Presented by Laird Schaub & Terry O'Keefe
In most communities the group confines its economic attention to making sure that members pay their HOA dues and there’s enough money in the budget. It could play a more dynamic role. In this workshop we’ll explore how communities could actively partner with residents to help them make money and improve the quality of their lives at the same time. While this is not an obligation, it is an opportunity. Community assets are often idle (think how frequently the lights are out at the common house), communities have certain market advantages that are not being developed (such as a pool of people with high communication skills eager for part-time work with flexible hours), and the community could encourage entrepreneurs among the membership to create jobs for the non-entrepreneurs. Economics is the poor stepchild of sustainability. Let’s change that!
About the Presenters
Laird Schaub lived for four decades at Sandhill Farm, an income-sharing community he helped found in 1974. In addition, he served as the main administrator of the Fellowship for Intentional Community, a network organization he helped create, for the period 1987-2015. In addition to being an author and public speaker about various aspects of community, he's become an expert on cooperative group dynamics and has parlayed his passion for effective process into a consulting business. Over the last 30 years he's worked with more than 100 different groups—including 61 cohousing groups—many of them multiple times. His specialty is up-tempo meetings that engage the full range of human input, teaching groups to work creatively with conflict, and at the same time being ruthless about about capturing as much product as possible. In 2003, he pioneered a two-year training in Integrative Facilitation that he's delivered 11 times across the continent.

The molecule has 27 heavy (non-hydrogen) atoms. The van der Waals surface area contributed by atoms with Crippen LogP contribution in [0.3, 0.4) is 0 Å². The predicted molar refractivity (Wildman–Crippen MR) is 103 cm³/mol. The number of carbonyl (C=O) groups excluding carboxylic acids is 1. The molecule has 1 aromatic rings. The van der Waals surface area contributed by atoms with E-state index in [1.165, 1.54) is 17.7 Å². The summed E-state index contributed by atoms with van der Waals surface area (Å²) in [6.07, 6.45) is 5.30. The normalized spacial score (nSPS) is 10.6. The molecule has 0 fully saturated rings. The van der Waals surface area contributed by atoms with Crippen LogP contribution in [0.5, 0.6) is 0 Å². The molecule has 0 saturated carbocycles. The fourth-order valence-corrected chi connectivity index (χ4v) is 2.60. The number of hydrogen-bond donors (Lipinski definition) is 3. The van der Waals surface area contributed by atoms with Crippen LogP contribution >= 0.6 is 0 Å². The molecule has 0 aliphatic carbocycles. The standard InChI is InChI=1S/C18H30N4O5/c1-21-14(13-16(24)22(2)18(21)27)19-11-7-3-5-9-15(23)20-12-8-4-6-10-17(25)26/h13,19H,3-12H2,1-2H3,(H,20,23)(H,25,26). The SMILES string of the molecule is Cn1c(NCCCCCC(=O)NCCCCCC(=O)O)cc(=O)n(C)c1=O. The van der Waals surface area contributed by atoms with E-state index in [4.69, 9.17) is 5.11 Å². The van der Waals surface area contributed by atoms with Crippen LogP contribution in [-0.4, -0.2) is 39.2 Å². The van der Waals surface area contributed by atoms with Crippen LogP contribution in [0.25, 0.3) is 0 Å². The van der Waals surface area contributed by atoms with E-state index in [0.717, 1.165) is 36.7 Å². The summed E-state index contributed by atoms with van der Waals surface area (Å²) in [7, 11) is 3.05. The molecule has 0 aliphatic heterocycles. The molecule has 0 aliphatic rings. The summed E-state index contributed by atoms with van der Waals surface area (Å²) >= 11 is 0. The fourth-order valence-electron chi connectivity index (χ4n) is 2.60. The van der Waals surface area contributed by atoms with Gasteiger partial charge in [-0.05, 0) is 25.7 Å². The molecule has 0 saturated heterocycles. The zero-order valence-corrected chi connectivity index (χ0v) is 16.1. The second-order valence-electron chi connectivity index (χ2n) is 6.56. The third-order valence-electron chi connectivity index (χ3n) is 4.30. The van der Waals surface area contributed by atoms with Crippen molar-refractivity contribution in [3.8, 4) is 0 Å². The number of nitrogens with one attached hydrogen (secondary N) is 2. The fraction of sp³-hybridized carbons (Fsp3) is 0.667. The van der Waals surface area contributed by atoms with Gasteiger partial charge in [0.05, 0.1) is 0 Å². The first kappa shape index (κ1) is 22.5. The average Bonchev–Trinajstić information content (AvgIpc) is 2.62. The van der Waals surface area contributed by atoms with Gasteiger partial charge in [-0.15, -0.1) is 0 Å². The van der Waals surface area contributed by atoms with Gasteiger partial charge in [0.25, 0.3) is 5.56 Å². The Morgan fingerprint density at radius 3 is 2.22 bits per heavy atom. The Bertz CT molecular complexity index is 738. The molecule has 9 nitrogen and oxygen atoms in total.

Terry O'Keefe is a North Carolina-based business writer and consultant. He is also the cofounder (with Laird Schaub) of C–Biz, a project that seeks to build stronger economies for intentional communities and cohousing groups. Terry brings almost 50 years of business experience to this project, including almost three decades of experience in high-tech marketing; several successful entrepreneurial ventures; and leadership of one of the West Coast's first green business networking organizations. He is also a popular business writer and speaker, and was a business columnist for the Asheville Citizen-Times. Terry is also a former communitarian and a past member of the board of the Fellowship for Intentional Community.